There is nothing clandestine about Julián Rojas’s coca plot, which is tucked deep within acres of banana groves. It has been mapped with satellite imagery, cataloged in a government database, cross-referenced with his personal information and checked and rechecked by the local coca growers’ union. The same goes for the plots worked by Mr. Rojas’s neighbors and thousands of other farmers in this torrid region east of the Andes who are licensed by the Bolivian government to grow coca, the plant used to make cocaine.
President Evo Morales, who first came to prominence as a leader of coca growers, kicked out the Drug Enforcement Administration in 2009. That ouster, together with events like the arrest last year of the former head of the Bolivian anti-narcotics police on trafficking charges, led Washington to conclude that Bolivia was not meeting its global obligations to fight narcotics.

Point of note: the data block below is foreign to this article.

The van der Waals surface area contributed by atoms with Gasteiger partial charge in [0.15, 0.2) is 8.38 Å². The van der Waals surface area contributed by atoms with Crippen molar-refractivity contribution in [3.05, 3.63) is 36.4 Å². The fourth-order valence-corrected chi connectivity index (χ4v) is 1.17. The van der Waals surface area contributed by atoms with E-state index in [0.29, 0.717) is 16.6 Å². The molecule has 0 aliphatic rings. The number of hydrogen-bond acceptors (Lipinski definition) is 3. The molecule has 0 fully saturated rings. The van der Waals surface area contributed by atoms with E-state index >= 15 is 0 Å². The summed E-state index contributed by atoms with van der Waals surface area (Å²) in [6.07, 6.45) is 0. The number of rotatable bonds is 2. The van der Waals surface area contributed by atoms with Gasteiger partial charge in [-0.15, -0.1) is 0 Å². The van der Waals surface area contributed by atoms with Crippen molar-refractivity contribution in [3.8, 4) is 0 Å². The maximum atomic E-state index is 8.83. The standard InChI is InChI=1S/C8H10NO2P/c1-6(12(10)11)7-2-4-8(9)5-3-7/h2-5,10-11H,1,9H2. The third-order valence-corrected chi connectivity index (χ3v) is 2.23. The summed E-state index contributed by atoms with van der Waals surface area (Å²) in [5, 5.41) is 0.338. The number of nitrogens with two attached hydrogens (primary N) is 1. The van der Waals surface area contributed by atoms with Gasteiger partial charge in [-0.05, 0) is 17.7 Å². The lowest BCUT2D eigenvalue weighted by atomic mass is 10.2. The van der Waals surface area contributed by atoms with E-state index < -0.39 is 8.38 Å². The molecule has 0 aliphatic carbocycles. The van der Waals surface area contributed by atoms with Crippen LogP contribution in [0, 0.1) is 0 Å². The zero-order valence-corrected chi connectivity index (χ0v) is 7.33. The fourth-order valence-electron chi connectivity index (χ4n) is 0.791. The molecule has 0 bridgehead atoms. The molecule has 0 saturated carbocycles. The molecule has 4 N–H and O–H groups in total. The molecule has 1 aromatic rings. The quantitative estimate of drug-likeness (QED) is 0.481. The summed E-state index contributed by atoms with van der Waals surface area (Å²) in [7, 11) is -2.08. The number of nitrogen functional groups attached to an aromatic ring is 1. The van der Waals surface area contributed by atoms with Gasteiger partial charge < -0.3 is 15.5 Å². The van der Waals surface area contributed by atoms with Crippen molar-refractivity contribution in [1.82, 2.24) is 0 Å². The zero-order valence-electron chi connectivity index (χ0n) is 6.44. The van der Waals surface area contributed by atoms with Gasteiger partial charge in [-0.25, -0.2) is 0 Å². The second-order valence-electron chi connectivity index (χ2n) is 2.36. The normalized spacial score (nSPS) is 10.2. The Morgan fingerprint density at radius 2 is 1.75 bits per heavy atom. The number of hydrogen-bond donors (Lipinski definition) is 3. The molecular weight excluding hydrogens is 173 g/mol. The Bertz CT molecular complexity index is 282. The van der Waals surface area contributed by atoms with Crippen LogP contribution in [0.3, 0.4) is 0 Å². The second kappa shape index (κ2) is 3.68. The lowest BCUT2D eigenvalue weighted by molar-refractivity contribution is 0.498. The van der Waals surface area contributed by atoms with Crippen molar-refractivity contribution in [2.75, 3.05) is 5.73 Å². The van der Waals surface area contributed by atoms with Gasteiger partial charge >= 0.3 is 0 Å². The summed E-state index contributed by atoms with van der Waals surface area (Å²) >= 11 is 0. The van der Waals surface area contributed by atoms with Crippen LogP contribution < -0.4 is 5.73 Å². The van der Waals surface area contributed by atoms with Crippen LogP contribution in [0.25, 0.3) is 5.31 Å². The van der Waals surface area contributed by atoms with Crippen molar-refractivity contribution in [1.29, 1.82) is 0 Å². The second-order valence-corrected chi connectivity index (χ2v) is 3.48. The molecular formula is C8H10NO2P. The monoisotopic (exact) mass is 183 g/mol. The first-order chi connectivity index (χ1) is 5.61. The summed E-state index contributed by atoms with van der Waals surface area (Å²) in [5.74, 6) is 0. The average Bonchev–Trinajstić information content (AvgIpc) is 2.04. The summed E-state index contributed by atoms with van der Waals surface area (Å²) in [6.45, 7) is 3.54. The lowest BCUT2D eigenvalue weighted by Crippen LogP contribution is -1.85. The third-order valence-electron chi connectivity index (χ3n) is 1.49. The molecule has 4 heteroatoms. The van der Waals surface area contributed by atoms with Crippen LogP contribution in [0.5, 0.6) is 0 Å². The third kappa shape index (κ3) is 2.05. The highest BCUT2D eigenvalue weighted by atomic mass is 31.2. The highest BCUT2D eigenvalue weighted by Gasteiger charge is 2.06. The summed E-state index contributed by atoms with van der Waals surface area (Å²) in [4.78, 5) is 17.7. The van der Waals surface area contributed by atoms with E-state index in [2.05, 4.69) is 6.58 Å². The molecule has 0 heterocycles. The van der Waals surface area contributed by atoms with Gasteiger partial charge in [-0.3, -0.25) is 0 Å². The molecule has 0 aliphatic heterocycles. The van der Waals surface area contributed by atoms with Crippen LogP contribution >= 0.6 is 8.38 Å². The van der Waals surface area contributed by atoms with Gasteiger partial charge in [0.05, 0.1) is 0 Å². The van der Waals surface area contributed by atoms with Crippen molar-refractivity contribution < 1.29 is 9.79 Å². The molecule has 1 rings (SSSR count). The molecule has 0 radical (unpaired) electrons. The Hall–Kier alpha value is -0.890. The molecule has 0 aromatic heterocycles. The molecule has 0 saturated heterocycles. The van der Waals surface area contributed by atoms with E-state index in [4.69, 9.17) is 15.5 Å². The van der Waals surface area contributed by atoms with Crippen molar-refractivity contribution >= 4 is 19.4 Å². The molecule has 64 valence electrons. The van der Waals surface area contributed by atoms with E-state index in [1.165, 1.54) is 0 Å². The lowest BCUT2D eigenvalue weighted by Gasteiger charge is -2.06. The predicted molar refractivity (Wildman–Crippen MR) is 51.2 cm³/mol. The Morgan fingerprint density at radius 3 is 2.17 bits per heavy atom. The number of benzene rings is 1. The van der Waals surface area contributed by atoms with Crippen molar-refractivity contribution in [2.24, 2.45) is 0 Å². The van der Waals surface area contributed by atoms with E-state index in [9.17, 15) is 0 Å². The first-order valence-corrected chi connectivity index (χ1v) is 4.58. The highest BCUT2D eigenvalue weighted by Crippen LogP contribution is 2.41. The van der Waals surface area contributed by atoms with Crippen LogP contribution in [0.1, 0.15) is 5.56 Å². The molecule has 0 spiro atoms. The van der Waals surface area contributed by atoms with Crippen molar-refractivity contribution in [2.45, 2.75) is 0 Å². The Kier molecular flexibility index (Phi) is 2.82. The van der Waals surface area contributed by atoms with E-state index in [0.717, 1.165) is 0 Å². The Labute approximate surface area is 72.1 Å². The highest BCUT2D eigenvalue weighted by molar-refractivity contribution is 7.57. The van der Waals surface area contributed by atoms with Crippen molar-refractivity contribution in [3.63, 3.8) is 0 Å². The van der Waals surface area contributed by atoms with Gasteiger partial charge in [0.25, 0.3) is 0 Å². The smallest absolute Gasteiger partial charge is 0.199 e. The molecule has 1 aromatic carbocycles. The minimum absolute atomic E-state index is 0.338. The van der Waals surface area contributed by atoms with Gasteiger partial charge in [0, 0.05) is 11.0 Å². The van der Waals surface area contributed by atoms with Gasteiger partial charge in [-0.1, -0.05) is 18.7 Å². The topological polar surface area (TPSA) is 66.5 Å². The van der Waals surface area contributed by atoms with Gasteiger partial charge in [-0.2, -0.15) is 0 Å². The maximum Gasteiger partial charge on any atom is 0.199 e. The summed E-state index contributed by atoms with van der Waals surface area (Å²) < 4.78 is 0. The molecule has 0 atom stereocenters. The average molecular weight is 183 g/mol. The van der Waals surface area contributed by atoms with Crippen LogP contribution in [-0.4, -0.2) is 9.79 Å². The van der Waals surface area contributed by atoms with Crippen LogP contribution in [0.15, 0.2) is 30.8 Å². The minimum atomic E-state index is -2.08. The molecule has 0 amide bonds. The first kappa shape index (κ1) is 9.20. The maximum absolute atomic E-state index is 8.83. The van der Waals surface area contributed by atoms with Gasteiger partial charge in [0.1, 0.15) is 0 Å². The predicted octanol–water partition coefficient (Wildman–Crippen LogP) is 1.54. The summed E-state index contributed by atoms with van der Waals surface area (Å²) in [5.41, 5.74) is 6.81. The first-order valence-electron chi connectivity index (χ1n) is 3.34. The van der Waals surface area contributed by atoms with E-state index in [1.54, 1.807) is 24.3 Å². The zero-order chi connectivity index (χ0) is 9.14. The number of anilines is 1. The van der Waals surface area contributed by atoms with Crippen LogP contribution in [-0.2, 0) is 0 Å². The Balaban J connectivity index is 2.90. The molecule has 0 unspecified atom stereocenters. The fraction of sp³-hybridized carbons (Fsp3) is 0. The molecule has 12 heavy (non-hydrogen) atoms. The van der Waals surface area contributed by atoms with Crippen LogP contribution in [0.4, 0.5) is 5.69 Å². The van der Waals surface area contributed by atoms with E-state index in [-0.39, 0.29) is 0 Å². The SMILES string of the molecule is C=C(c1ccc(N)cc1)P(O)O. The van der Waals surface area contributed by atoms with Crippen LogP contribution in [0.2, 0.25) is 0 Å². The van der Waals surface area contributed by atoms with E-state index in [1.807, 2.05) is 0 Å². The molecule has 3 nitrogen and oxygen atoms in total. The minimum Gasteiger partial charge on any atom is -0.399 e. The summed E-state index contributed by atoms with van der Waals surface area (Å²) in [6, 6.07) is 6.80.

But despite the rift with the United States, Bolivia, the world’s third-largest cocaine producer, has advanced its own unorthodox approach toward controlling the growing of coca, which veers markedly from the wider war on drugs and includes high-tech monitoring of thousands of legal coca patches intended to produce coca leaf for traditional uses.
To the surprise of many, this experiment has now led to a significant drop in coca plantings in Mr. Morales’s Bolivia, an accomplishment that has largely occurred without the murders and other violence that have become the bloody byproduct of American-led measures to control trafficking in Colombia, Mexico and other parts of the region.